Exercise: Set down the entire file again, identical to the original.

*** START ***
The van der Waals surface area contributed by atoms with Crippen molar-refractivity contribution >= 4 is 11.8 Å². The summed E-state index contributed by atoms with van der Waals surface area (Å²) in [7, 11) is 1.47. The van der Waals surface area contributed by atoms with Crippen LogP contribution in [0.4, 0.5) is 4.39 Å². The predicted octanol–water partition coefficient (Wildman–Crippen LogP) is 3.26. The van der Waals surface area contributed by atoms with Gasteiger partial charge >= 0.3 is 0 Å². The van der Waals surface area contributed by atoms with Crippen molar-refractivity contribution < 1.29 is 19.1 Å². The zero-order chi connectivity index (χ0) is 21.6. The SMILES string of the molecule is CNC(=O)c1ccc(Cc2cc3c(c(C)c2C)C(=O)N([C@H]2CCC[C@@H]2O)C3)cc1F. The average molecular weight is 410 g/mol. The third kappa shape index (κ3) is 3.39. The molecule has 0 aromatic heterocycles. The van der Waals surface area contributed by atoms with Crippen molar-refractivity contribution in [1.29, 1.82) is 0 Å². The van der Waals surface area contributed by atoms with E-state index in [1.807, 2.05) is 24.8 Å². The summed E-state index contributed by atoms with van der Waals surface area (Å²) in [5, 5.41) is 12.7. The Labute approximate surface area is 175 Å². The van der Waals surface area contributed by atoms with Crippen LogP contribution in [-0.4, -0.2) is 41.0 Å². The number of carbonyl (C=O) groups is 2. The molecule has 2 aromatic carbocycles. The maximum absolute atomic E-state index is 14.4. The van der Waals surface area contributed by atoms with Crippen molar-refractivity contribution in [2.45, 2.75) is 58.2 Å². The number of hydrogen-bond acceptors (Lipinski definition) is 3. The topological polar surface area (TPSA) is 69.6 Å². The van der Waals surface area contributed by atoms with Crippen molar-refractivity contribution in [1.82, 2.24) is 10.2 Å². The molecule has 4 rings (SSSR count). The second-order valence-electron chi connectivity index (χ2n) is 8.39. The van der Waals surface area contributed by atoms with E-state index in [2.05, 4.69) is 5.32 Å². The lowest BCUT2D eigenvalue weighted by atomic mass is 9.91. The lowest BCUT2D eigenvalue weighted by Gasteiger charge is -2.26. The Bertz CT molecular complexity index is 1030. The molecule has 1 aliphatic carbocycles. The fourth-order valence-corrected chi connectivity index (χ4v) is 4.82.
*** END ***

The van der Waals surface area contributed by atoms with Crippen molar-refractivity contribution >= 4 is 11.8 Å². The summed E-state index contributed by atoms with van der Waals surface area (Å²) in [7, 11) is 1.47. The van der Waals surface area contributed by atoms with Crippen LogP contribution in [0.4, 0.5) is 4.39 Å². The predicted octanol–water partition coefficient (Wildman–Crippen LogP) is 3.26. The van der Waals surface area contributed by atoms with Gasteiger partial charge >= 0.3 is 0 Å². The van der Waals surface area contributed by atoms with Crippen molar-refractivity contribution < 1.29 is 19.1 Å². The zero-order chi connectivity index (χ0) is 21.6. The SMILES string of the molecule is CNC(=O)c1ccc(Cc2cc3c(c(C)c2C)C(=O)N([C@H]2CCC[C@@H]2O)C3)cc1F. The average molecular weight is 410 g/mol. The third kappa shape index (κ3) is 3.39. The molecule has 0 aromatic heterocycles. The van der Waals surface area contributed by atoms with Crippen molar-refractivity contribution in [1.29, 1.82) is 0 Å². The van der Waals surface area contributed by atoms with E-state index in [1.807, 2.05) is 24.8 Å². The summed E-state index contributed by atoms with van der Waals surface area (Å²) in [5, 5.41) is 12.7. The Labute approximate surface area is 175 Å². The van der Waals surface area contributed by atoms with Crippen LogP contribution in [-0.4, -0.2) is 41.0 Å². The number of carbonyl (C=O) groups is 2. The molecule has 2 aromatic carbocycles. The maximum absolute atomic E-state index is 14.4. The van der Waals surface area contributed by atoms with Crippen molar-refractivity contribution in [2.45, 2.75) is 58.2 Å². The number of hydrogen-bond acceptors (Lipinski definition) is 3. The topological polar surface area (TPSA) is 69.6 Å². The van der Waals surface area contributed by atoms with Crippen molar-refractivity contribution in [1.82, 2.24) is 10.2 Å². The molecule has 4 rings (SSSR count). The second-order valence-electron chi connectivity index (χ2n) is 8.39. The van der Waals surface area contributed by atoms with E-state index in [2.05, 4.69) is 5.32 Å². The lowest BCUT2D eigenvalue weighted by atomic mass is 9.91. The lowest BCUT2D eigenvalue weighted by Gasteiger charge is -2.26. The Bertz CT molecular complexity index is 1030. The molecule has 1 aliphatic carbocycles. The fourth-order valence-corrected chi connectivity index (χ4v) is 4.82.